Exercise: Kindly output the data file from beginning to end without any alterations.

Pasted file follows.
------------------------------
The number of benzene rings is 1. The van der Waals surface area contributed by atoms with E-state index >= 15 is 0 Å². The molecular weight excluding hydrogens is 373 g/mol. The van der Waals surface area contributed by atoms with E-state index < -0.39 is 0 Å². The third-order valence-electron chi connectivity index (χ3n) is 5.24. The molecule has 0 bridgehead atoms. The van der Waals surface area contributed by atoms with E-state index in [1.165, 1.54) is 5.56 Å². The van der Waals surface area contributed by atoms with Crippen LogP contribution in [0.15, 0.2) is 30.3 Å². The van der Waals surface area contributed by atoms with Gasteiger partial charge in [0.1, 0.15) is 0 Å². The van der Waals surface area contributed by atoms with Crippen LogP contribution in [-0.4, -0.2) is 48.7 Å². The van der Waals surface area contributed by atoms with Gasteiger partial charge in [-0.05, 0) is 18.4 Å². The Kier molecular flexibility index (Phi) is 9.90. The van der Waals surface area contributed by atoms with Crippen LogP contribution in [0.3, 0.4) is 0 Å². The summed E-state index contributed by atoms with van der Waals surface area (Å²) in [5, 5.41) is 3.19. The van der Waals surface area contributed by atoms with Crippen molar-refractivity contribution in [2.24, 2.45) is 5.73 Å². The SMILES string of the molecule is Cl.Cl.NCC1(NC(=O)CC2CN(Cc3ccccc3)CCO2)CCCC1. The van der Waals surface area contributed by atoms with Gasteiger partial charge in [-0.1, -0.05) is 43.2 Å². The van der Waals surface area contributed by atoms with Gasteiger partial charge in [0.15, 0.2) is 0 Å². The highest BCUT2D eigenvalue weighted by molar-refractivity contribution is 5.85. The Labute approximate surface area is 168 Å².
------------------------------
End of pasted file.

The number of benzene rings is 1. The van der Waals surface area contributed by atoms with E-state index >= 15 is 0 Å². The molecular weight excluding hydrogens is 373 g/mol. The van der Waals surface area contributed by atoms with E-state index < -0.39 is 0 Å². The third-order valence-electron chi connectivity index (χ3n) is 5.24. The molecule has 0 bridgehead atoms. The van der Waals surface area contributed by atoms with E-state index in [1.165, 1.54) is 5.56 Å². The van der Waals surface area contributed by atoms with Crippen LogP contribution in [0.15, 0.2) is 30.3 Å². The van der Waals surface area contributed by atoms with Gasteiger partial charge in [0.1, 0.15) is 0 Å². The van der Waals surface area contributed by atoms with Crippen LogP contribution in [-0.4, -0.2) is 48.7 Å². The van der Waals surface area contributed by atoms with Gasteiger partial charge in [-0.05, 0) is 18.4 Å². The Kier molecular flexibility index (Phi) is 9.90. The van der Waals surface area contributed by atoms with Crippen LogP contribution in [0.3, 0.4) is 0 Å². The summed E-state index contributed by atoms with van der Waals surface area (Å²) in [5, 5.41) is 3.19. The van der Waals surface area contributed by atoms with Crippen molar-refractivity contribution in [2.24, 2.45) is 5.73 Å². The SMILES string of the molecule is Cl.Cl.NCC1(NC(=O)CC2CN(Cc3ccccc3)CCO2)CCCC1. The van der Waals surface area contributed by atoms with Gasteiger partial charge in [-0.1, -0.05) is 43.2 Å². The van der Waals surface area contributed by atoms with Gasteiger partial charge in [0.15, 0.2) is 0 Å². The highest BCUT2D eigenvalue weighted by molar-refractivity contribution is 5.85. The Labute approximate surface area is 168 Å².